With the total number of new COVID-19 cases in the US rising over 1 million per day, the banks of the country are going remote again. Citing the rapidness of the Omicron contamination, four big players in the banking and financial sector of the country have asked their employees to get back to remote work again.
The banks that changed their plans were Citigroup, JP Morgan, Goldman Sachs and Jefferies. However, the banks have stated that their stance about working from the office remains firm in the long run and this move is simply to support employee safety protocols amid the rapid spread of the Omicron variant.
A memo issued to JP Morgan’s employees states that WFH is just a temporary measure and that all employees are expected to return to the office by February 1. While the notice issued by Citigroup reads, "We will continue to monitor the data and provide an update in January on when we expect to be back in the office in a similar manner as we have been.”
Following the announcements by these two banks, Goldman Sachs also asked its employees to pack up their desks again and work remotely. Goldman Sachs CEO David Solomon has spoken out strongly in favour of on-site work, and last year called remote work an “aberration”. Nevertheless, the bank sent the following notice to employees: “Across the U.S, we are seeing a rapid rise in COVID-19 cases related to the Omicron variant. With the increase in holiday travel and gatherings, we are allowing for more flexibility during the first two weeks of January...We expect everyone to return to their in-office schedule."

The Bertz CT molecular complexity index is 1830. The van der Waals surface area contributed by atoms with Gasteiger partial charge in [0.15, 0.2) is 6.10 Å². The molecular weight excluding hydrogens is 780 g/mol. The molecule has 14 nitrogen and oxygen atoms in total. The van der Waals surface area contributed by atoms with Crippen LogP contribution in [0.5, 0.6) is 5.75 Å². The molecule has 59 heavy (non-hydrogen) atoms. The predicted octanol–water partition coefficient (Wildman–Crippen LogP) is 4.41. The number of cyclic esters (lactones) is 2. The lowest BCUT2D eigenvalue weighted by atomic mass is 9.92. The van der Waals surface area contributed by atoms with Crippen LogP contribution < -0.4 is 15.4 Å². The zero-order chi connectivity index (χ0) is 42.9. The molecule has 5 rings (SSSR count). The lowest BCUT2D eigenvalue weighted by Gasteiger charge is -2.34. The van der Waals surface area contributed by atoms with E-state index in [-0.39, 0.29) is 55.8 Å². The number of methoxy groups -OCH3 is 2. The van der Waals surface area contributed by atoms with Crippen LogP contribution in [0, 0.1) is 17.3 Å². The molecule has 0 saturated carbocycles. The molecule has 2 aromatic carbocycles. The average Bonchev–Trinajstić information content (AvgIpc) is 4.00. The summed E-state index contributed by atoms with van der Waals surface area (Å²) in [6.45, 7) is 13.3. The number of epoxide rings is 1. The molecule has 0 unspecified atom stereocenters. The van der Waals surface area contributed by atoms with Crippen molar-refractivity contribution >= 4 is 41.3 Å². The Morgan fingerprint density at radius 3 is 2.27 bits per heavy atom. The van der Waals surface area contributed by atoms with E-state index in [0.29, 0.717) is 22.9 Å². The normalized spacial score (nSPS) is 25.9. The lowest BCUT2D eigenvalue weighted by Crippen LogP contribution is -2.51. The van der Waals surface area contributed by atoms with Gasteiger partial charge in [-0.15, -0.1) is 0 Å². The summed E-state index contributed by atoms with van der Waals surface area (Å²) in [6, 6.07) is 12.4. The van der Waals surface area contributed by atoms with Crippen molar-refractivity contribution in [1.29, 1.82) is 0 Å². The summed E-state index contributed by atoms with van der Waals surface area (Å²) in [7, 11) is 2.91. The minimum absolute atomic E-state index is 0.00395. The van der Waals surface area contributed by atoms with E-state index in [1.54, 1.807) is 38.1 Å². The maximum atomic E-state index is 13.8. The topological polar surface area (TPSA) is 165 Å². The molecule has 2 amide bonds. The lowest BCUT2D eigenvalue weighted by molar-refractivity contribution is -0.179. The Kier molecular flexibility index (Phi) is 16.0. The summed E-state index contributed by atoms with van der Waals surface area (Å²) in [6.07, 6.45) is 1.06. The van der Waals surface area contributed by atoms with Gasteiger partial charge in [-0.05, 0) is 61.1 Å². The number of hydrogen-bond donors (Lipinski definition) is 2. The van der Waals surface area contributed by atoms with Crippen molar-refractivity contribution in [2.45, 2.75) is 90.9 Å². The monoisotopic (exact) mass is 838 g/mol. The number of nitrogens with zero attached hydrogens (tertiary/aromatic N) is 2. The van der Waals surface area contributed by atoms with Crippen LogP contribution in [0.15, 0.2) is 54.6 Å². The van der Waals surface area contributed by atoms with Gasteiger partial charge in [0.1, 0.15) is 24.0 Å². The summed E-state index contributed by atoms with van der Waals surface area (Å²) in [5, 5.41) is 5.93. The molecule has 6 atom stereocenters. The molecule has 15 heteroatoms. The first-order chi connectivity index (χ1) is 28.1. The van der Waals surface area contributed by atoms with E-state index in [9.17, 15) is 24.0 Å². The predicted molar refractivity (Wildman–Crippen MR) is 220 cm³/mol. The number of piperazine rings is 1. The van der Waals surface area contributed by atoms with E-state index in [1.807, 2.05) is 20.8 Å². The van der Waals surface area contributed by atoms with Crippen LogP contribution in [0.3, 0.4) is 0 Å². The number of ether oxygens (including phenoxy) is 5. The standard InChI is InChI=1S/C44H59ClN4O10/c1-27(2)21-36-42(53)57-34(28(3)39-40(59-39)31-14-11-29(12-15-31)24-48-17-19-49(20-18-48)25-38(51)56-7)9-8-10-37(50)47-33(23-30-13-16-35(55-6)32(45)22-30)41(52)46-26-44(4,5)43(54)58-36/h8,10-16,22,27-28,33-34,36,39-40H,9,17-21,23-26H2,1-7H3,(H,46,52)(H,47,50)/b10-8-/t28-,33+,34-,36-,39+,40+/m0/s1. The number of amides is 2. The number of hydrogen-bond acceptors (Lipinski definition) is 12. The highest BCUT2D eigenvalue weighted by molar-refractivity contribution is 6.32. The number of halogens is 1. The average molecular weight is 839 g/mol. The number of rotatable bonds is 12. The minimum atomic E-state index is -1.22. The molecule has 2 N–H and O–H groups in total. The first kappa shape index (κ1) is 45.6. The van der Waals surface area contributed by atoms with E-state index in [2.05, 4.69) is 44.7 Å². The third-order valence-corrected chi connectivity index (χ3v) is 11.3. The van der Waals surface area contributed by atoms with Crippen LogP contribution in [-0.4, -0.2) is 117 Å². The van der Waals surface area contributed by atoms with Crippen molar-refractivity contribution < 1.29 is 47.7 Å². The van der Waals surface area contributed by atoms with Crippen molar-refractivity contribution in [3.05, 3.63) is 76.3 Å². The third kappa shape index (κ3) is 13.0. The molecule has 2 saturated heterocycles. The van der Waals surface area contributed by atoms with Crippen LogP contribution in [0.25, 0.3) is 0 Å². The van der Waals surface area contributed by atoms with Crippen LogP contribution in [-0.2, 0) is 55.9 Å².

The banking industry has some justification for clinging to the workplace. Banks are an essential service and some employees are required at their physical facilities, albeit with all the COVID-19 safety protocols in place. Thus, not all bank personnel will return home. For Goldman Sachs, about 43,000 employees will remain on-site, and the banking giant will require employees around the globe to get their vaccination and booster shots. Bi-weekly testing will also be made mandatory along with masks.
On the other hand, Jefferies Financial Group is considering calling employees back to the office by mid-January. In the memo issued to employees, CEO Rich Handler and President Brian Friedman wrote, “At this point, we are tentatively shooting for January 17 as the day when we might resume working from the office... All of our decisions will be based on what we see, learn and anticipate to the best of our abilities.” The company also announced that abiding by the announcement by President Biden, employees who are eligible for the COVID booster should get inoculated by January 31 to access offices.
Other than banks, some other US-based global players including Apple, Lyft, and CNN have pushed down their work from office schedules, citing the current pandemic scenario. According to a survey conducted by Gartner, 44% of US companies have altered their previously announced timelines for reopening of the offices, while 30% of the respondents said that they are shutting down offices. In fact, 20% of the companies are planning proportionate attendance for onsite work.